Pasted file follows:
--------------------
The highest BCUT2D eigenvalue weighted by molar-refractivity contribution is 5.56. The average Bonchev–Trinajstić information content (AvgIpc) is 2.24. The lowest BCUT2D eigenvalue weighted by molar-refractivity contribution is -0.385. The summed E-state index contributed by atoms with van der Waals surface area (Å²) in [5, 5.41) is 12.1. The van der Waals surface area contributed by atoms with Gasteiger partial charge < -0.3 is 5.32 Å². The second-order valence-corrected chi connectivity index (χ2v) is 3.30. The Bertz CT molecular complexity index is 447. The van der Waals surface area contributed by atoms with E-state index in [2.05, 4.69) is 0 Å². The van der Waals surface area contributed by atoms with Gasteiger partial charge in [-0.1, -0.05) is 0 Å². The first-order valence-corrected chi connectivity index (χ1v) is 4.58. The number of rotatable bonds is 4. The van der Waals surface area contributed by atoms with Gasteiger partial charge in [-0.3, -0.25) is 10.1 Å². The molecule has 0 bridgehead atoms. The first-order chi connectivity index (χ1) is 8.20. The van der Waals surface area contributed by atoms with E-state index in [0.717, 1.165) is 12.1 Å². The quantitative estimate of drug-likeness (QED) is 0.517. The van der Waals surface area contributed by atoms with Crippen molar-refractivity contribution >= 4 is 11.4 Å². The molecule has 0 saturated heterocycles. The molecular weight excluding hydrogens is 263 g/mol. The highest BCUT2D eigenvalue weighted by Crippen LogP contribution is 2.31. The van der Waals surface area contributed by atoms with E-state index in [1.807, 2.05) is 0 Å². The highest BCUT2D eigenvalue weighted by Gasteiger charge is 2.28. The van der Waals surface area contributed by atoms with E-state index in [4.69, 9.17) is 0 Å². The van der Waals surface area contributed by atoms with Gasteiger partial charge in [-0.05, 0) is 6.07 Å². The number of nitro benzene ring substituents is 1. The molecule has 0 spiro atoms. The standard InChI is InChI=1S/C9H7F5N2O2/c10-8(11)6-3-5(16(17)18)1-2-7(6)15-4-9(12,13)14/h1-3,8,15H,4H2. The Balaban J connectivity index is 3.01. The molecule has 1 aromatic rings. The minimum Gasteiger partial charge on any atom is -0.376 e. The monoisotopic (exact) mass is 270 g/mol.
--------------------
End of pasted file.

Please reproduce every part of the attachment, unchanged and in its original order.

The highest BCUT2D eigenvalue weighted by molar-refractivity contribution is 5.56. The average Bonchev–Trinajstić information content (AvgIpc) is 2.24. The lowest BCUT2D eigenvalue weighted by molar-refractivity contribution is -0.385. The summed E-state index contributed by atoms with van der Waals surface area (Å²) in [5, 5.41) is 12.1. The van der Waals surface area contributed by atoms with Gasteiger partial charge < -0.3 is 5.32 Å². The second-order valence-corrected chi connectivity index (χ2v) is 3.30. The Bertz CT molecular complexity index is 447. The van der Waals surface area contributed by atoms with E-state index in [2.05, 4.69) is 0 Å². The van der Waals surface area contributed by atoms with Gasteiger partial charge in [-0.1, -0.05) is 0 Å². The first-order valence-corrected chi connectivity index (χ1v) is 4.58. The number of rotatable bonds is 4. The van der Waals surface area contributed by atoms with Gasteiger partial charge in [-0.3, -0.25) is 10.1 Å². The molecule has 0 bridgehead atoms. The first-order chi connectivity index (χ1) is 8.20. The van der Waals surface area contributed by atoms with E-state index in [0.717, 1.165) is 12.1 Å². The quantitative estimate of drug-likeness (QED) is 0.517. The van der Waals surface area contributed by atoms with Crippen molar-refractivity contribution >= 4 is 11.4 Å². The molecule has 0 saturated heterocycles. The molecular weight excluding hydrogens is 263 g/mol. The highest BCUT2D eigenvalue weighted by Crippen LogP contribution is 2.31. The van der Waals surface area contributed by atoms with E-state index in [1.807, 2.05) is 0 Å². The highest BCUT2D eigenvalue weighted by Gasteiger charge is 2.28. The van der Waals surface area contributed by atoms with E-state index in [4.69, 9.17) is 0 Å². The van der Waals surface area contributed by atoms with Gasteiger partial charge in [-0.05, 0) is 6.07 Å². The number of nitro benzene ring substituents is 1. The molecule has 0 spiro atoms. The standard InChI is InChI=1S/C9H7F5N2O2/c10-8(11)6-3-5(16(17)18)1-2-7(6)15-4-9(12,13)14/h1-3,8,15H,4H2. The Balaban J connectivity index is 3.01. The molecule has 1 aromatic rings. The minimum Gasteiger partial charge on any atom is -0.376 e. The monoisotopic (exact) mass is 270 g/mol.